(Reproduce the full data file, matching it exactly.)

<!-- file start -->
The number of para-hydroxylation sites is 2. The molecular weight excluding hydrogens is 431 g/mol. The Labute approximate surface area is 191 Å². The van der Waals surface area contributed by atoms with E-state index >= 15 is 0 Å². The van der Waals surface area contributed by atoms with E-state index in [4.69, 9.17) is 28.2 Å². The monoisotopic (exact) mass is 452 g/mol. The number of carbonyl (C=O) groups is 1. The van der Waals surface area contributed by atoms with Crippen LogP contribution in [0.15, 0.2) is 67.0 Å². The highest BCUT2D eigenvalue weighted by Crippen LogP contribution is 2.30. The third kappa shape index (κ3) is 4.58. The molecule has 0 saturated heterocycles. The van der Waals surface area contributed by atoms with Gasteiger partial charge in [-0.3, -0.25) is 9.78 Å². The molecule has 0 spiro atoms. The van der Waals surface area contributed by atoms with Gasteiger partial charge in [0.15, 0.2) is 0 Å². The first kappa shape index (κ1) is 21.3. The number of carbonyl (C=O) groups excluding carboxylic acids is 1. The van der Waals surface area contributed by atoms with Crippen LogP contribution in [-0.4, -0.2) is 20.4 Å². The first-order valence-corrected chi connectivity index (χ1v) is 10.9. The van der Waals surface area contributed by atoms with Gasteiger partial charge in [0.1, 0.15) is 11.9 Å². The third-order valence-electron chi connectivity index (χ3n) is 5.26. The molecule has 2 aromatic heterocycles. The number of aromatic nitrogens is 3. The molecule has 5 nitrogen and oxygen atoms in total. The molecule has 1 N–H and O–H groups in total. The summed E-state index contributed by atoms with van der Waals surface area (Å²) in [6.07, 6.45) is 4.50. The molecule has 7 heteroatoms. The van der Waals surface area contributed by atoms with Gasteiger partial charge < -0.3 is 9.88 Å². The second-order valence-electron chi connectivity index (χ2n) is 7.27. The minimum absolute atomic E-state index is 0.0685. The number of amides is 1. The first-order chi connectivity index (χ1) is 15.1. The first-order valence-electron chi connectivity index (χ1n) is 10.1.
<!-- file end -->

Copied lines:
The number of para-hydroxylation sites is 2. The molecular weight excluding hydrogens is 431 g/mol. The Labute approximate surface area is 191 Å². The van der Waals surface area contributed by atoms with E-state index >= 15 is 0 Å². The van der Waals surface area contributed by atoms with E-state index in [4.69, 9.17) is 28.2 Å². The monoisotopic (exact) mass is 452 g/mol. The number of carbonyl (C=O) groups is 1. The van der Waals surface area contributed by atoms with Crippen LogP contribution in [0.15, 0.2) is 67.0 Å². The highest BCUT2D eigenvalue weighted by Crippen LogP contribution is 2.30. The third kappa shape index (κ3) is 4.58. The molecule has 0 saturated heterocycles. The van der Waals surface area contributed by atoms with Gasteiger partial charge in [-0.3, -0.25) is 9.78 Å². The molecule has 0 spiro atoms. The van der Waals surface area contributed by atoms with Gasteiger partial charge in [0.15, 0.2) is 0 Å². The first kappa shape index (κ1) is 21.3. The number of carbonyl (C=O) groups excluding carboxylic acids is 1. The van der Waals surface area contributed by atoms with Crippen LogP contribution in [-0.4, -0.2) is 20.4 Å². The first-order valence-corrected chi connectivity index (χ1v) is 10.9. The van der Waals surface area contributed by atoms with Gasteiger partial charge in [0.1, 0.15) is 11.9 Å². The third-order valence-electron chi connectivity index (χ3n) is 5.26. The molecule has 2 aromatic heterocycles. The number of aromatic nitrogens is 3. The molecule has 5 nitrogen and oxygen atoms in total. The molecule has 1 N–H and O–H groups in total. The summed E-state index contributed by atoms with van der Waals surface area (Å²) in [6.07, 6.45) is 4.50. The molecule has 7 heteroatoms. The van der Waals surface area contributed by atoms with Gasteiger partial charge < -0.3 is 9.88 Å². The second-order valence-electron chi connectivity index (χ2n) is 7.27. The minimum absolute atomic E-state index is 0.0685. The number of amides is 1. The first-order chi connectivity index (χ1) is 15.1. The first-order valence-electron chi connectivity index (χ1n) is 10.1.